2016 was supposed to be the year of bipartisan criminal justice reform. That is until hard-line law-and-order conservatives pushed back against massive establishment (and some grass roots) support. Despite the setback, Senate Justice Chair Chuck Grassley (R-Iowa) is considering another push for reform.

Time to Spring Peltier, Says Ex-Prosecutor (Russ)

In a letter to Obama asking for clemency for Native American activist Leonard Peltier, the former US Attorney who prosecuted him says 40 years behind bars is enough. Peltier was convicted of the deaths of two FBI agents in a wild shoot-out at the Pine Ridge Indian Reservation in South Dakota.

Sanders Brings Poster-Sized Trump Tweet to Senate Floor (Reader John)

The Senator used the prop to remind the Senate of Trump’s 2015 promise not to cut Medicare, Medicaid or Social Security.

Trump Planning to Revamp Intelligence Agencies (Jimmy)

The CIA and the Office of the Director of National Intelligence (ODNI) are reportedly in Trump’s plan to downsize and restructure.

The post FBI Relied on Third-Party Intelligence for DNC Hack Info ; Sanders Life-Size Trump Tweet ; Trump’s Intelligence Community Restructure appeared first on WhoWhatWhy.

Wal-Mart purchases ShoeBuy for $70 million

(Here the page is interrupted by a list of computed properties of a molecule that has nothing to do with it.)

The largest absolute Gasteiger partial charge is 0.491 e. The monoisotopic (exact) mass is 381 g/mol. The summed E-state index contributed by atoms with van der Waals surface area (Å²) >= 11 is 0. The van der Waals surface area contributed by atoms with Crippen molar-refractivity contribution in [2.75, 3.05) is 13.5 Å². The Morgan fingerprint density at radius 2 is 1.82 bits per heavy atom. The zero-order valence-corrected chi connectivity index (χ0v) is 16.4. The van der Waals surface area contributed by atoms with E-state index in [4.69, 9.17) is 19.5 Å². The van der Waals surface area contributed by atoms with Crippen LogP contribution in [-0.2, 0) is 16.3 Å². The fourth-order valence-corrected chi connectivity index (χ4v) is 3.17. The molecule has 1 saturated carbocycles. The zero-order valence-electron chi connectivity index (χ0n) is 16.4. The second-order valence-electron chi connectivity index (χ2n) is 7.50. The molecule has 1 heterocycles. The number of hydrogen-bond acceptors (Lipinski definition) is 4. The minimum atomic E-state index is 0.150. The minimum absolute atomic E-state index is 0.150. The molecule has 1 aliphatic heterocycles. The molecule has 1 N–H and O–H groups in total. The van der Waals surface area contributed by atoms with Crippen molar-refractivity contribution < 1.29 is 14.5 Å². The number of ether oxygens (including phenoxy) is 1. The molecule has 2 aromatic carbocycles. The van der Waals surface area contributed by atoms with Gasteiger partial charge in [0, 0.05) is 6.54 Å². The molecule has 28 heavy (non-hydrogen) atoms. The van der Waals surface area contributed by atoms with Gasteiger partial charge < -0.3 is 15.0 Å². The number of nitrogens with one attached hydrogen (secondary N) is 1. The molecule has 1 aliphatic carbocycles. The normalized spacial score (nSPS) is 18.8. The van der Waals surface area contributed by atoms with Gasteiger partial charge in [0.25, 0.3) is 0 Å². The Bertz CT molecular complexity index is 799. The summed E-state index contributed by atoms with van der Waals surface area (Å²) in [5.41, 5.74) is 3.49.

MarketWatch Market Pulse - Thu, 01/05/2017 - 10:05

Wal-Mart Stores Inc. announced Thursday that has purchased ShoeBuy, an IAC/InterActive Corp. property, for about $70 million. ShoeBuy, an online apparel and accessories retailer, was founded in 1990 and is headquartered in Boston. The site will continue to operate as a standalone and complementary site to Jet.com, the e-commerce site that Wal-Mart purchased for $3.3 billion in an August 2016 deal. ShoeBuy's Chief Executive Mike Sorabella, the company's executives and its 200-plus employees will join the Wal-Mart organization, and the site's suppliers will have the option to expand their reach by selling merchandise on Jet.com. Wal-Mart shares are down 0.5% in Thursday trading, but up 9.2% for the past year. The S&P 500 index is up 12.5% for the last 12 months.

Market Pulse Stories are Rapid-fire, short news bursts on stocks and markets as they move. Visit MarketWatch.com for more information on this news.